Interphase cytogenetic (in situ hybridization) analysis of astrocytomas using archival, formalin-fixed, paraffin-embedded tissue and nonfluorescent light microscopy

Arie Perry, Vijay Tonk, D. D. McIntire, Charles L. White

Research output: Contribution to journalArticle

21 Scopus citations


Astrocytomas contain nonrandom chromosomal abnormalities that recently have been correlated with shortened patient survival. Two frequently reported aberrations are trisomy 7 and monosomy 10. We assessed the numerical complement of chromosomes 7 and 10 in formalin-fixed, paraffin-embedded brain biopsy tissue from 28 diffuse astrocytomas by in situ hybridization using a nonfluorescent enzymatic detection system. Clinical follow-up of at least 5 years was available in 26 cases (93%). Monosomy 10 was identified in 7 cases (25%): astrocytoma, 1 case; anaplastic astrocytoma, 1 case; and glioblastoma, 5 cases. Trisomy 7 was identified in 11 cases (39%): astrocytoma, 5 cases; glioblastoma, 6 cases. Multivariate analysis revealed that monosomy 10 was the most statistically significant negative predictor of patient survival. Numerical chromosomal abnormalities are detectable in astrocytomas in archival tissue using interphase cytogenetics and non-fluorescent light microscopy. Although larger studies are required, our data suggest that potentially useful prognostic information may be obtained with this approach.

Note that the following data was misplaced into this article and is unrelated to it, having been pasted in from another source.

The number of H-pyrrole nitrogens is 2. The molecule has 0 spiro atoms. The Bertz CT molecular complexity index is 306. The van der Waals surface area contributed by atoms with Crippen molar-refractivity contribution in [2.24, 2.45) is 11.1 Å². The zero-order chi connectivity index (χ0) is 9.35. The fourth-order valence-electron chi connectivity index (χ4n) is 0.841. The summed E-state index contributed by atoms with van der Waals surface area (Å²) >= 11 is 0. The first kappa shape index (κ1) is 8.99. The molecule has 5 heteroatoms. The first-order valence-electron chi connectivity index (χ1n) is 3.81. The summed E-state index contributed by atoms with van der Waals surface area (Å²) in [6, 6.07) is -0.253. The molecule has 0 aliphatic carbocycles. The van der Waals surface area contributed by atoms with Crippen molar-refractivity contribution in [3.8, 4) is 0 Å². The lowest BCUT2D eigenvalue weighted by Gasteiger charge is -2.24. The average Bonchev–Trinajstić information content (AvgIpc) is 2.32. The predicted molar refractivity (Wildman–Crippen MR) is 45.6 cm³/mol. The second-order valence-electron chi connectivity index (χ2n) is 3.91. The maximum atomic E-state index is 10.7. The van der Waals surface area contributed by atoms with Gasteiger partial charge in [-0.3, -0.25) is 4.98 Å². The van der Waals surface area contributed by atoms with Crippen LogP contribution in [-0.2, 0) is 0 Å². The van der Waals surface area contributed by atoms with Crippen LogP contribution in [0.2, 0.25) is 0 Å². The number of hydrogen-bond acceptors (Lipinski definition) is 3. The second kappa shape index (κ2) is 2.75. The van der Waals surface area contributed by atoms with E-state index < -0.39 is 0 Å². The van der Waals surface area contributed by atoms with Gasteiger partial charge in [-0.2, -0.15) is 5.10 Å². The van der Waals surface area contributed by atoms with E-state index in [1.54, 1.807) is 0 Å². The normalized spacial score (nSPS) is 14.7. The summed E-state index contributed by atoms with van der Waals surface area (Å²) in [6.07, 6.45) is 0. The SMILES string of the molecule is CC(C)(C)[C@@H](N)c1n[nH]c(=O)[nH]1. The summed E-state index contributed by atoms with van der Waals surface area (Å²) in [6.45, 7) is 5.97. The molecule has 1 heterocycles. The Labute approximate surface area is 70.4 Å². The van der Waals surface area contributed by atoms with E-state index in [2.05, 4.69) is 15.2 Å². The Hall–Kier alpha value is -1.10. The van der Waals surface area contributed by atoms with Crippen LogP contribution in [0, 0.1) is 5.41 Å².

Original languageEnglish (US)
Pages (from-to)166-174
Number of pages9
JournalAmerican journal of clinical pathology
Issue number2
StatePublished - Aug 1997



  • Astrocytoma
  • Chromosome aberrations
  • In situ hybridization
  • Interphase
  • Prognosis

ASJC Scopus subject areas

  • Pathology and Forensic Medicine

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